Is WPA unbreakable? well no - there are already a number of tools available that will brute force WPA using a dictionary-style attack...but generally speaking WPA is adequate protection for most home networks at the moment (when used in conjunction with the other protections mentioned in this article!).

Protection #4 - MAC Filtering

The concept of MAC address filtering works in theory. You know that every single device (whether it be a network adapter, router, or wireless bridge etc) has its own unique MAC address, so therefore you can uniquely permit or deny access based on the MAC address of the device that is attempting to connect to your wireless network. It certainly sounds like a good theory and a nice protection.

The problem is that anyone who has any clue about networking and wireless penetration testing (which will be the vast majority of wardrivers out there) will be able to bypass the MAC filtering protection with ease. It is incredibly easy to spoof your MAC address (using both Linux and Windows) and therefore it is simple for an attacker to spoof their MAC address to one that is permitted by your MAC filter, and therefore bypass the protection.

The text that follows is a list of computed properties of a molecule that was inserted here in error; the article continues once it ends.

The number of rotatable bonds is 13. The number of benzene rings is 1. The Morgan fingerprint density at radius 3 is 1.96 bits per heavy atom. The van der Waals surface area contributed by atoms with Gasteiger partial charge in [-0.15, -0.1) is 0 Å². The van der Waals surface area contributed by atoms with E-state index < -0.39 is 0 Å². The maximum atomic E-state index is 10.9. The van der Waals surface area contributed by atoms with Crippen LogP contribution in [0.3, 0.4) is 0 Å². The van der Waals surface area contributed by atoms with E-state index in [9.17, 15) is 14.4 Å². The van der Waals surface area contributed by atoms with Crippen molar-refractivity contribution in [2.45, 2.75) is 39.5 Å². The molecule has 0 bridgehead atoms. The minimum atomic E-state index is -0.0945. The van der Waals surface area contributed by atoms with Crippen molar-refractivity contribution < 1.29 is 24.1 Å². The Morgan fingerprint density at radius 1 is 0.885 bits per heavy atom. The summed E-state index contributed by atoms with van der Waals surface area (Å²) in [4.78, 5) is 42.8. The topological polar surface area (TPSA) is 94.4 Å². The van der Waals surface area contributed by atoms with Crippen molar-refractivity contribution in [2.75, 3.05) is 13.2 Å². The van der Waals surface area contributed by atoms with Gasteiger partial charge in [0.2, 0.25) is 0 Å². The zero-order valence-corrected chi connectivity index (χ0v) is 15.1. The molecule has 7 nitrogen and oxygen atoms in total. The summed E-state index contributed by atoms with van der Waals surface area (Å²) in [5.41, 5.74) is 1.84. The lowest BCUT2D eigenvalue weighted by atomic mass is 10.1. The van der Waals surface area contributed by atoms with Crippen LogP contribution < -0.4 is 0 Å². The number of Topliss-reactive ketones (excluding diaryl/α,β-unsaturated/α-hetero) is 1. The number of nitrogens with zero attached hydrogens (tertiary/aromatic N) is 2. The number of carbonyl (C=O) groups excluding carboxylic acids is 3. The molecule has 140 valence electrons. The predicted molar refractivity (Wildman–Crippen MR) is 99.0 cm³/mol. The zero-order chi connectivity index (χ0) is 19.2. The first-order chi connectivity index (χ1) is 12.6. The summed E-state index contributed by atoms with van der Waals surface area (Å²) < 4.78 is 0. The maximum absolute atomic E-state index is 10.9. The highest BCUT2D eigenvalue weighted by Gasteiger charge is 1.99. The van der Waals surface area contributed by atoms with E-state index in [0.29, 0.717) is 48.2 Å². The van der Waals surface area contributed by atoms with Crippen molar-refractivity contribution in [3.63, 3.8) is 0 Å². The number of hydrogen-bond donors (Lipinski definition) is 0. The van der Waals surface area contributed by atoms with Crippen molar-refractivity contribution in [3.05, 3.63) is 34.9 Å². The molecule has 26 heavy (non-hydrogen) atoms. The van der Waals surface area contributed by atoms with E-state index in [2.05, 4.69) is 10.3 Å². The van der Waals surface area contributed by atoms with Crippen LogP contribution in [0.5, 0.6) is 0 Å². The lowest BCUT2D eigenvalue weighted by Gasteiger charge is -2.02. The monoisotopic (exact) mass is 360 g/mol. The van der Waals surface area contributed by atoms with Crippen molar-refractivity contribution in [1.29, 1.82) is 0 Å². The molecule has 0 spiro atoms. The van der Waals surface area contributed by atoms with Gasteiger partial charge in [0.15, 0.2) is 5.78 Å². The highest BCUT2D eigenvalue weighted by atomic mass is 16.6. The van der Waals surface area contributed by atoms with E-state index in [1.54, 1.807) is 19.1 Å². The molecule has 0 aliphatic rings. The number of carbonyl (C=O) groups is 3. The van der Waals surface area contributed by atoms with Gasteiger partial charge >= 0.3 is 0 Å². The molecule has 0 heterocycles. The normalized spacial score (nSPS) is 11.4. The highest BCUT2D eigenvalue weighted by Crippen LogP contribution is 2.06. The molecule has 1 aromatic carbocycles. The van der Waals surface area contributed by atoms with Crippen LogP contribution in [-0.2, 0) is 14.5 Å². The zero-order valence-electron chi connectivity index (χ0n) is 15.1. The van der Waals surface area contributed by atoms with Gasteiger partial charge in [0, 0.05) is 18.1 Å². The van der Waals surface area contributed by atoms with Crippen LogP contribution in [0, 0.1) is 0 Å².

You might say "ah! but how do they know which MAC addresses are permitted?" - the answer is simple, they sniff the packets (using a good wireless sniffer/scanner like Kismet, not NetStumbler) and they will see a list of MAC addresses that are currently active on your network. Then all the attacker has to do is spoof their MAC address to one of those, and hey presto :)

I know that it seems weird that I would recommend you use MAC filtering on your wireless network after all that I have just explained - but, the fact is...every protection helps. The more layers of security you have, the better. Some will argue that MAC filtering is a pain to maintain (you have to add MAC addresses to your filter every time you add a new device to the network) and gives zero ROI (return on investment) in terms of security gain...but I think that is untrue. Every layer helps.